Monday, January 21, 2008

The 39 Steps

This is one of the zaniest, funniest shows I’ve ever seen. I laughed and laughed and came out of there feeling uplifted and about 25 years younger. Go see this show!

“The 39 Steps” is a wacky spoof of Alfred Hitchcock’s 1935 movie of that name, and many other of his films as well. Four actors -- Charles Edwards, Jennifer Ferrin, Arnie Burton and Cliff Saunders -- take on all the characters -- more than 40! -- involved in this whodunit, which is part espionage thriller and part slapstick comedy. While it’s not unusual for actors to play more than one role in a show, Burton and Saunders often play more than one part at a time, quickly switching hats or employing other gimmicks to transform from one character to another, at one time playing nearly 10 characters in just a couple of minutes. I haven’t been so impressed by actors doing multiple duties since a Pearl Theatre Company production many years ago in which six actors played all the characters in Dickens’ “Hard Times.”

The show begins as Richard Hannay (Edwards) is lured into a world of intrigue by a mysterious woman claiming to be a spy. When she winds up dead in his flat, he flees London with the police hot on his trail. The four actors turn this into a hilarious escapade, making great use of a few props and their amazing -- often quite physical -- talents.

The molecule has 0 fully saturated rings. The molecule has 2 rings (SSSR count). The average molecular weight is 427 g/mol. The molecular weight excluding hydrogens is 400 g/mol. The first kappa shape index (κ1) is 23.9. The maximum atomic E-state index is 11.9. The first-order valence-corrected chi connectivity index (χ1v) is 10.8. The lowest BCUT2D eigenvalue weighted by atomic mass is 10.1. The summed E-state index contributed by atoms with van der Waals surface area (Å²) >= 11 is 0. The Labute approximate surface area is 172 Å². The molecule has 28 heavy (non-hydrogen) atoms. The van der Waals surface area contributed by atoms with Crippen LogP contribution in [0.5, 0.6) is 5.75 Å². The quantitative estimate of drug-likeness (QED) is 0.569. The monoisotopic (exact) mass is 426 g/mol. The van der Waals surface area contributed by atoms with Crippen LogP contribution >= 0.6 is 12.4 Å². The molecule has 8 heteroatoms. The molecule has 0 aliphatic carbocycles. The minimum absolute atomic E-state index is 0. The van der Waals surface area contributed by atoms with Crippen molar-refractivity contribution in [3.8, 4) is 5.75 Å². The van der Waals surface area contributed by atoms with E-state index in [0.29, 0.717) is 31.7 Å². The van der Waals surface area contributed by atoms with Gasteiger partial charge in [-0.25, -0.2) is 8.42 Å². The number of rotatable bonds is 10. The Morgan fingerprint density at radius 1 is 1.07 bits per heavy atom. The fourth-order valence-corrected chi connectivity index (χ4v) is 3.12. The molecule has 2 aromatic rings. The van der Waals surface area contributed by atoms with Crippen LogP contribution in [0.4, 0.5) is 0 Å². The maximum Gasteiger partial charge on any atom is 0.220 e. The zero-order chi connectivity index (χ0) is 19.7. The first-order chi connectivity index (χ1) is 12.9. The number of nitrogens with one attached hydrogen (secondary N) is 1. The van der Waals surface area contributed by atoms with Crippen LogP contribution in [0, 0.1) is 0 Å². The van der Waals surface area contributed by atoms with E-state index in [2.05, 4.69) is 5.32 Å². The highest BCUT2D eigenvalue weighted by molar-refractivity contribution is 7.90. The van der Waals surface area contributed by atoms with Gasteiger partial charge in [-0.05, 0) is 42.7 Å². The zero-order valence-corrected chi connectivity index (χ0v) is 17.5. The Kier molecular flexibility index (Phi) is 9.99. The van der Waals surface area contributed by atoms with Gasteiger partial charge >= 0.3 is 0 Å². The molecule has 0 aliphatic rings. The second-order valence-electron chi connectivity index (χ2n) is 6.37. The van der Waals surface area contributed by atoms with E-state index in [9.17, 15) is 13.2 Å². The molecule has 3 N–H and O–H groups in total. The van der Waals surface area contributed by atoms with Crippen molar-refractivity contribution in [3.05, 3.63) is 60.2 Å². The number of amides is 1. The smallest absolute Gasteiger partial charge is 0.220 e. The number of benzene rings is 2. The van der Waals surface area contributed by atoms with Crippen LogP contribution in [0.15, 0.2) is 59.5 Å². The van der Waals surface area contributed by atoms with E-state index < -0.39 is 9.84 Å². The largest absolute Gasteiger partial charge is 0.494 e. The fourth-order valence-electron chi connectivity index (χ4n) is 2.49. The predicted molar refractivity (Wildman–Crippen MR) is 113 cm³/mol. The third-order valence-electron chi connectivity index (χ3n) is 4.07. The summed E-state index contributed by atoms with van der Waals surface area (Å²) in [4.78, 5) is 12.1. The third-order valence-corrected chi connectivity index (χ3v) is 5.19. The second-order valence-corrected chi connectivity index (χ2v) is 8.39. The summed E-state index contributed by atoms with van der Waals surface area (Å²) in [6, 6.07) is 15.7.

Maria Aitken, who directed of a hit London production, also stages this one. Patrick Barlow is responsible for the brilliantly comic stage adaptation, based on an original concept by Simon Corble and Nobby Dimon and the novel by John Buchan in 1915.

"The 39 Steps," which won the 2007 Laurence Olivier Award for Best New Comedy for its London production, is scheduled to run through March 23 at the American Airlines Theatre. Visit for details.

1 comment:

Rich Swingle said...

When I saw it in London's West End I bought a balcony seat, but saw an empty seat on the second row, center. At intermission I high-tailed it for the seat and made it before any others who wished to "upgrade." I relaxed throughout the intermission, but just as they were dimming the lights, the ticket holder for my seat was waiving her stub at me. I didn't have time to make it back to my seat in the balcony without missing something, so I grabbed the first free seat I saw. Unfortunately it was well under the balcony. This didn't prove to be problematic until the finale in which half of the action took place out of sight!

So I was delighted to see on Broadway the fun business that had been making people howl on the West End!